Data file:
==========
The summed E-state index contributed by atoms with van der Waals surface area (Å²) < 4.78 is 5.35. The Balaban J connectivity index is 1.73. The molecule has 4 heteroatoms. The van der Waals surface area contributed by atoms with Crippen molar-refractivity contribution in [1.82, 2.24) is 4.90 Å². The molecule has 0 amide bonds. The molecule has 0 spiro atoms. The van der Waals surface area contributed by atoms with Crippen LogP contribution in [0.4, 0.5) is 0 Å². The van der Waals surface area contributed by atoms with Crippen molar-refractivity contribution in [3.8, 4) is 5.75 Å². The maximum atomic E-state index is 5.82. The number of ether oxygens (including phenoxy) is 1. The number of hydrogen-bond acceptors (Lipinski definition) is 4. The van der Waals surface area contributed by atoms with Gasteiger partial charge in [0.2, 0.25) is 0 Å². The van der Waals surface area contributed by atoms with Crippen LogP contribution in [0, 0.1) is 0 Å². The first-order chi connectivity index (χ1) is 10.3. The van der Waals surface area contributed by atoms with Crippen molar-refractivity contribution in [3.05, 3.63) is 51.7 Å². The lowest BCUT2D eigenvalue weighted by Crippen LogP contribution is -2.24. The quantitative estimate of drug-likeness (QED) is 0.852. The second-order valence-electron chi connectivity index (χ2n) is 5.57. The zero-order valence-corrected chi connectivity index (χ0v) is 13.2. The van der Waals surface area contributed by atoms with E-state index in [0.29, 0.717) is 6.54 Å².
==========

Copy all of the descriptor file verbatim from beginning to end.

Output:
The summed E-state index contributed by atoms with van der Waals surface area (Å²) < 4.78 is 5.35. The Balaban J connectivity index is 1.73. The molecule has 4 heteroatoms. The van der Waals surface area contributed by atoms with Crippen molar-refractivity contribution in [1.82, 2.24) is 4.90 Å². The molecule has 0 amide bonds. The molecule has 0 spiro atoms. The van der Waals surface area contributed by atoms with Crippen LogP contribution in [0.4, 0.5) is 0 Å². The van der Waals surface area contributed by atoms with Crippen molar-refractivity contribution in [3.8, 4) is 5.75 Å². The maximum atomic E-state index is 5.82. The number of ether oxygens (including phenoxy) is 1. The number of hydrogen-bond acceptors (Lipinski definition) is 4. The van der Waals surface area contributed by atoms with Gasteiger partial charge in [0.2, 0.25) is 0 Å². The van der Waals surface area contributed by atoms with Crippen LogP contribution in [0, 0.1) is 0 Å². The first-order chi connectivity index (χ1) is 10.3. The van der Waals surface area contributed by atoms with Crippen molar-refractivity contribution in [3.05, 3.63) is 51.7 Å². The lowest BCUT2D eigenvalue weighted by Crippen LogP contribution is -2.24. The quantitative estimate of drug-likeness (QED) is 0.852. The second-order valence-electron chi connectivity index (χ2n) is 5.57. The zero-order valence-corrected chi connectivity index (χ0v) is 13.2. The van der Waals surface area contributed by atoms with E-state index in [0.29, 0.717) is 6.54 Å².